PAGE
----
Trump’s social media order reaches the FCC

President Donald Trump’s quixotic pursuit of an internet fairness doctrine continued this week, as the administration petitioned the Federal Communications Commission (FCC) to adopt rules enacting Executive Order 13925. As I discussed when it was released, this executive order sought potentially significant changes to Section 230 of the Communications Decency Act (CDA), a key law that shaped much of the modern internet ecosystem. But the petition differs from the executive order, which reduces the already slim likelihood that the executive order will lead to meaningful change.

U.S. President Donald Trump shows off the United States-Mexico-Canada Trade Agreement (USMCA) after signing it on the South Lawn of the White House in Washington, U.S., January 29, 2020. REUTERS/Leah Millis
via Reuters

Can the FCC interpret Section 230?

Perhaps
surprisingly, the petition is correct that the FCC can regulate social media
platforms. Section 201(b) gives the FCC general rulemaking authority to carry
out provisions of the Communications Act. Congress enacted the CDA as an
amendment to the Communications Act, which brings Section 230 within the FCC’s
purview, so the agency may clarify the meaning of ambiguous statutory language,
and courts must defer if the clarifying regulation is reasonable. Given this
legal framework, the key questions are whether Section 230 is ambiguous, and if
so, whether the administration’s proposed interpretation is reasonable.

What is the administration asking the
FCC to do?

The petition identifies four supposedly ambiguous provisions needing clarification. First, it seeks regulations clarifying the distinction between Sections (c)(1) and (c)(2). As discussed earlier, Section (c)(1) (“posting immunity”) protects intermediaries (such as Twitter or Facebook) from liability for publishing material written by their users. Section (c)(2), by contrast, shields intermediaries from liability for removing content (“takedown immunity”). The administration is arguably correct that courts often conflate these provisions, allowing the general posting immunity to swallow the more qualified takedown immunity. But this does not mean the statute itself is ambiguous. Moreover, the proposed regulation — limiting posting immunity to claims arising from “failure to remove information” provided by a user — is unduly narrow given the statute’s broad, sweeping language.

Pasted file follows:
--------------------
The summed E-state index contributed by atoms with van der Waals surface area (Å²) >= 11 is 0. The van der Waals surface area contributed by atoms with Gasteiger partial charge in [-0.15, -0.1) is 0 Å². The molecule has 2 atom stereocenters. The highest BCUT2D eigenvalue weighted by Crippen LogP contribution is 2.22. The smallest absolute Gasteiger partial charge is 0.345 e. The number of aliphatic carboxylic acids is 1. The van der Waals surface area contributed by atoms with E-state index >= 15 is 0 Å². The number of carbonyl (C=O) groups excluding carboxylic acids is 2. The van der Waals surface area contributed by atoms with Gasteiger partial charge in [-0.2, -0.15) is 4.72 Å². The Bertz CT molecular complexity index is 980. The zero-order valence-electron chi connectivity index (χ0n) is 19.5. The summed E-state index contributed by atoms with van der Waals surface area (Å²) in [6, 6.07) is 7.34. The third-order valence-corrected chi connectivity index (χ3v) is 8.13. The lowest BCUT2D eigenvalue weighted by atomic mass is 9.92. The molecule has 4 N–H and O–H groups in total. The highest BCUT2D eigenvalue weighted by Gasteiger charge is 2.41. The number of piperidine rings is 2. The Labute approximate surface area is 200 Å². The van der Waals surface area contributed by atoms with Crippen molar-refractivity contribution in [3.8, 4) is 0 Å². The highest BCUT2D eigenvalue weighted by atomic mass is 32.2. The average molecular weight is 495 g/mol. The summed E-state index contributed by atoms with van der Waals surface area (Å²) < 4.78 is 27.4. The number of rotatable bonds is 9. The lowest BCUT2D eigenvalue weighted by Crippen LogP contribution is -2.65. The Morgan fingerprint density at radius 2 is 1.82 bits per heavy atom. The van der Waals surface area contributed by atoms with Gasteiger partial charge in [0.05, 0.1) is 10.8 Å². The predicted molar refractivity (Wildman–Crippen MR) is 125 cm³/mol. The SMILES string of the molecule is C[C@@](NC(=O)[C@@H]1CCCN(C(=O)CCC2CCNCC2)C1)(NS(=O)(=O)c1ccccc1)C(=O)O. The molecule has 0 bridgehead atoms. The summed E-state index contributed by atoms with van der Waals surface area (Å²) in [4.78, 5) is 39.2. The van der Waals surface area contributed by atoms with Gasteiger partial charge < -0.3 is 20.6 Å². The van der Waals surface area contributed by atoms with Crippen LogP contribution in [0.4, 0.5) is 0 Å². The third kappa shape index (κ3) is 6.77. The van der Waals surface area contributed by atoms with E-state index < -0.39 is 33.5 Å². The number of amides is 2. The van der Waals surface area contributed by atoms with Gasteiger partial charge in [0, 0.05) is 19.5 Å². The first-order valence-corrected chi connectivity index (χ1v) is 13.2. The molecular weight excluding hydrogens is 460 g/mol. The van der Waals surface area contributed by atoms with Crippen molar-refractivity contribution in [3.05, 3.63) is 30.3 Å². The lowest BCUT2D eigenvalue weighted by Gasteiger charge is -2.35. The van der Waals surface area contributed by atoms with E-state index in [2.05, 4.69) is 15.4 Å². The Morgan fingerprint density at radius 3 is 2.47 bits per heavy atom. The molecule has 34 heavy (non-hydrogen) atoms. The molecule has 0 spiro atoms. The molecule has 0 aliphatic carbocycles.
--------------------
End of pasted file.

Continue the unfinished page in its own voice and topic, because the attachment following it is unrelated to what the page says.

From there, the petition focuses on narrowing takedown immunity. Section(c)(2) protects against liability for “action voluntarily taken in good faith to restrict access to or availability of material that the provider or user considers to be obscene, lewd, lascivious, filthy, excessively violent, harassing, or otherwise objectionable.” The administration seeks to limit “otherwise objectionable” material “similar in type” to the preceding adjectives and further limit “good faith” to actions that treat similarly-situated users similarly (a swipe at allegedly pretextual blocking of conservative content). This seems inconsistent with the statute, which grants platforms broad discretion over “material that the provider . . . considers to be” problematic. It also asks the FCC to impose a notice-and-response procedure before removing material, which finds no basis in the statute.

Two interesting observations flow from this effort. First, the petition focuses heavily on narrowing takedown immunity. While this is unsurprising given the executive order’s focus on platforms that supposedly suppress conservative content, it also minimizes the petition’s effect. A recent review of 500 Section 230 cases by the Internet Association found only 19 focused on (c)(2). This is in part because Section (c)(2) only provides a defense. A plaintiff must have a separate legal basis to argue that taking down content somehow violated the law, which is difficult given that most platforms reserve the right to remove content as part of their terms of service. As the Internet Association notes, often plaintiffs assert that removal violates their First Amendment rights, but these claims fail because as private companies, platforms are not bound by the First Amendment.

Second,
the petition seems to have abandoned the executive order’s suggestion to apply (c)(2)’s
“good faith” qualification to both takedown and posting immunity. The executive
order argued that in at least some circumstances, a platform that restricts
access to content in a manner not specifically protected by (c)(2) may also not
be able to claim protection under (c)(1). As I discussed in the earlier post,
this would have been significant, as unlike the takedown immunity, the posting
immunity is vital to modern platforms
— Facebook and Twitter allow us to post freely specifically because they face
no liability for doing so. Presumably, the petition’s authors realized there
was no way to read the statute this way. The petition does seek to limit
posting immunity by broadly defining when a post might be considered the
platform’s own speech, but my first reading found this proposal fairly
incoherent and difficult to apply.

Conclusion

Overall, my sense is that the proposed rules generally fail to identify or reasonably resolve ambiguities in Section 230. I remain convinced there is little reason the FCC would act on this petition. Even if it did, platforms retain a robust First Amendment right of editorial control that largely insulates them from government-mandated evenhandedness. The Fairness Doctrine was a bad idea for 20th-century broadcast, and it remains a bad idea for 21st-century platforms.

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